Local artist gives album proceeds to the Downtown Eastside Neighbourhood House

Multi-instrumentalist/producer Evan Ivan’s self-made EP Bad Tidings & the Hope That Remains is equally a work of personal amendment and of practical aid to East Vancouver’s lowest-income residents.

Only the firmest convictions survive the hardships of Evan's lyrical travels.

Music is often a vessel for creative expression and interpretation, but it can also be a vocalization of empowerment for those who face society’s most silencing preconceptions.

A recent initiative of local musician/producer Evan Ivan strives with sound to accentuate empathy and diminish barriers of class between the more and the less fortunate. All of the proceeds from Evan’s April release Bad Tidings & the Hope That Remains are being donated to the Downtown Eastside Neighbourhood House (DTES NH).

Over a nocturnal pint of ale at Kitsilano culture-point The Naam, Evan said, “I feel like I have this passion for music not only for my own benefit but to help others; so if I’ve got this album that didn’t cost me a lot to make, I should donate what I do make.”

His logic is uncomplicated, but uncommon to the career-bent musician typically focused on funnelling every available buck towards much-needed gear, recording costs, rent or groceries (in that order).

Sure Evan didn't spend the hundreds (or thousands) of dollars required to record in a studio, but he attended three schools for music production and spent months interning in studios. The polished soundscapes on Bad Tidings testify to his effort and education.

Evan’s long hours writing, recording and mixing the songs provide great experience for the 23-year-old aspiring to crack into the cutthroat music production business.

Even more impressive is that this benevolent behaviour isn't new to Evan, who released two charitable recordings just last year, raising $1400 for the Multiple Sclerosis Canada Society and $700 for the Typhoon Haiyan Red Cross relief effort.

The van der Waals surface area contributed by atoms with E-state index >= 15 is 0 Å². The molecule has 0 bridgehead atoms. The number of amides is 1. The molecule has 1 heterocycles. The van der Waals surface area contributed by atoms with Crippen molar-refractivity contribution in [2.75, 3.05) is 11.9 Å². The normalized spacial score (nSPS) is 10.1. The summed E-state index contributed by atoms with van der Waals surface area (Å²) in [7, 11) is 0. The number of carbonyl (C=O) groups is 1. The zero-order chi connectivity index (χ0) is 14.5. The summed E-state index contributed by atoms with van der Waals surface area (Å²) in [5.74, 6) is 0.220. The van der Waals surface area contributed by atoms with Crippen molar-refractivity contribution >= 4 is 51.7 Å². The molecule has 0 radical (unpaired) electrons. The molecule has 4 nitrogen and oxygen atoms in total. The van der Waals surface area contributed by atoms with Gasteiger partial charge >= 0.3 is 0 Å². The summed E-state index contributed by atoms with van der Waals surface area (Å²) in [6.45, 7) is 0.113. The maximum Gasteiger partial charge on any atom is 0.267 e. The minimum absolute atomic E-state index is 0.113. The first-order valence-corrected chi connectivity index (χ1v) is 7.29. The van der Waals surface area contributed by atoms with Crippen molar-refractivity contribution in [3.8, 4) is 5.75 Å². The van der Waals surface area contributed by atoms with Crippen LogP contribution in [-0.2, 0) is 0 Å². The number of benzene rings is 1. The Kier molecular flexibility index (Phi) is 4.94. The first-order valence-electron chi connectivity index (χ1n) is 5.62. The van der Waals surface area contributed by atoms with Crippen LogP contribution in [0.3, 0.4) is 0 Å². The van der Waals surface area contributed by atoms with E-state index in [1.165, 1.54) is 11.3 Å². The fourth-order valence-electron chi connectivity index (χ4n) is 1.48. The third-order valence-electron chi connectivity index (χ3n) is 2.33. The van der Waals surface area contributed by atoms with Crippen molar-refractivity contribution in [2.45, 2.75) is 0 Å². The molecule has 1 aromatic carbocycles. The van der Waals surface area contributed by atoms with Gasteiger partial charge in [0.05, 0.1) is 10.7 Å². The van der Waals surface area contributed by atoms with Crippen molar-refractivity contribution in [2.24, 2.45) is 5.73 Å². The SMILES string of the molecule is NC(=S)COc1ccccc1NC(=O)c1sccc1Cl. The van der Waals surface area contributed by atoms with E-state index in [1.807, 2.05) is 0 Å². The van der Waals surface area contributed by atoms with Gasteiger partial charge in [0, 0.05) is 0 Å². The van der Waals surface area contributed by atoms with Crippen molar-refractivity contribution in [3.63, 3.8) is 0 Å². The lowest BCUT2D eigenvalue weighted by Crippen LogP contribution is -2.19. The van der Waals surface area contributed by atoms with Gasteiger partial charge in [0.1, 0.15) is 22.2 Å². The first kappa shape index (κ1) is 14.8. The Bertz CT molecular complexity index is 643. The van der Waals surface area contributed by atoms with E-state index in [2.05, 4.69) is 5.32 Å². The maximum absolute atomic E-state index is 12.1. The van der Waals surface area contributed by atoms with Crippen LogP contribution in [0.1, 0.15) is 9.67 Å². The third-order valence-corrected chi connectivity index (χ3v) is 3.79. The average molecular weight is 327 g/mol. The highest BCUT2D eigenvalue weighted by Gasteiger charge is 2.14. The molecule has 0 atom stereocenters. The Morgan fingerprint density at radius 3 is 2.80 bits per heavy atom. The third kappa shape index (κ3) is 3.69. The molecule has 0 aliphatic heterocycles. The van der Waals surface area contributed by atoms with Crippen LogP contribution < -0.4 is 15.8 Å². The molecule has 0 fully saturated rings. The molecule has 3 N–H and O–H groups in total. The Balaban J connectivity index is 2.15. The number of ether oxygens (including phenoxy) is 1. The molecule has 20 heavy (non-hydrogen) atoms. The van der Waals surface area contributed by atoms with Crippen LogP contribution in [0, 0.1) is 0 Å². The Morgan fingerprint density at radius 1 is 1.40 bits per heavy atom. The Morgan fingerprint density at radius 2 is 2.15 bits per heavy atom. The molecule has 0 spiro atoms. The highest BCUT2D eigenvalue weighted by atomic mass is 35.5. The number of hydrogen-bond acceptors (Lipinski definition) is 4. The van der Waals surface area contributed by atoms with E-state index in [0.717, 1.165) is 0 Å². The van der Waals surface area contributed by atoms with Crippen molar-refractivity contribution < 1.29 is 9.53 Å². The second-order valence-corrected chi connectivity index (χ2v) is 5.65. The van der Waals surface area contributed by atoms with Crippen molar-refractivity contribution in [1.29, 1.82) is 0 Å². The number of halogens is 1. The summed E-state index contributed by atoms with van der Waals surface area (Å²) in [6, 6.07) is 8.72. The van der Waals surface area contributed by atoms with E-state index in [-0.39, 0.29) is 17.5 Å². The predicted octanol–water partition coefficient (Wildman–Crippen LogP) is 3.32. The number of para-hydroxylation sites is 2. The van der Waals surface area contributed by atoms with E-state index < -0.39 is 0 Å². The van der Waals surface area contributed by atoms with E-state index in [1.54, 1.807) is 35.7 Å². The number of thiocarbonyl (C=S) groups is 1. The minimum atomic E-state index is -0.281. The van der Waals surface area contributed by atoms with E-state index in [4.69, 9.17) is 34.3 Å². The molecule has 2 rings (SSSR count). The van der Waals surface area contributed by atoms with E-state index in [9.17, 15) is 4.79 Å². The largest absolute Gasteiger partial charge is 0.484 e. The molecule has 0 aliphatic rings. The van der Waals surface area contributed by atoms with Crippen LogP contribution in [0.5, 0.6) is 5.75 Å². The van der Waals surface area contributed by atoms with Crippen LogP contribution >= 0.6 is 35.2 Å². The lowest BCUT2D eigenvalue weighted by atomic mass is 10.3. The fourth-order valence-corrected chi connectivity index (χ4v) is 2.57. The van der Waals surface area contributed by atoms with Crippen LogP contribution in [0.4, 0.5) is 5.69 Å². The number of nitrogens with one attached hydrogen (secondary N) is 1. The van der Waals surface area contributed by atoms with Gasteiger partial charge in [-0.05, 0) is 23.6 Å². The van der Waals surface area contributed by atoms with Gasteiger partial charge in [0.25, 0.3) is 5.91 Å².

This most recent endeavour endorses the philanthropy of the DTES NH. Evan was first attracted by their food and operating philosophies, which are refreshingly up-to-date. They address issues facing low-income DTES residents with a humanist sensibility: “We avoid the language of addiction and instead see complex individuals living complex lives.”

DTES NH and their Banana Beat Project

The DTES NH distribute two tons of Bananas on Cheque Day to people queing for their cheques in the DTES.  All organic, fair trade bananas. Photo by Denya M Gillis. 

The DTES NH states that the average DTES resident lives with at least one serious health issue and has a compromised immune system. Typical diets consisting of high intakes of starch and chemical sweeteners create or exasperate existing health problems.

“When one is materially poor, the first things lost are privacy and choice. Offering people a choice of the foods they ingest is a critical piece of the NH food philosophy.”

As one of Vancouver’s emerging neighbourhood houses, Evan saw that they could benefit most from his fundraising. His socially conscious affiliation makes his music art on two levels: one of the self-reflective synthesis expressed by many musicians, and one that brings the message of healing on material terms to individuals who probably aren't frequently afforded the means to experience organized sound at all.

Bad Tidings & the Hope That Remains can be purchased by donation on his Bandcamp page.

More in Music

The mother of all concert series

Jeanne Lamon and Victoria Baroque launch EMV's 50th season with instrumental gala

Handel, Strozzi & Purcell's Italian muses

EMV hits yet more high notes at BachFest

EMV's "original instrument" vocals

Bach Fest raises Christ Church rafters with18th and 19th century sacred chorales
Speak up about this article on Facebook or Twitter. Do this by liking Vancouver Observer on Facebook or following us @Vanobserver on Twitter. We'd love to hear from you.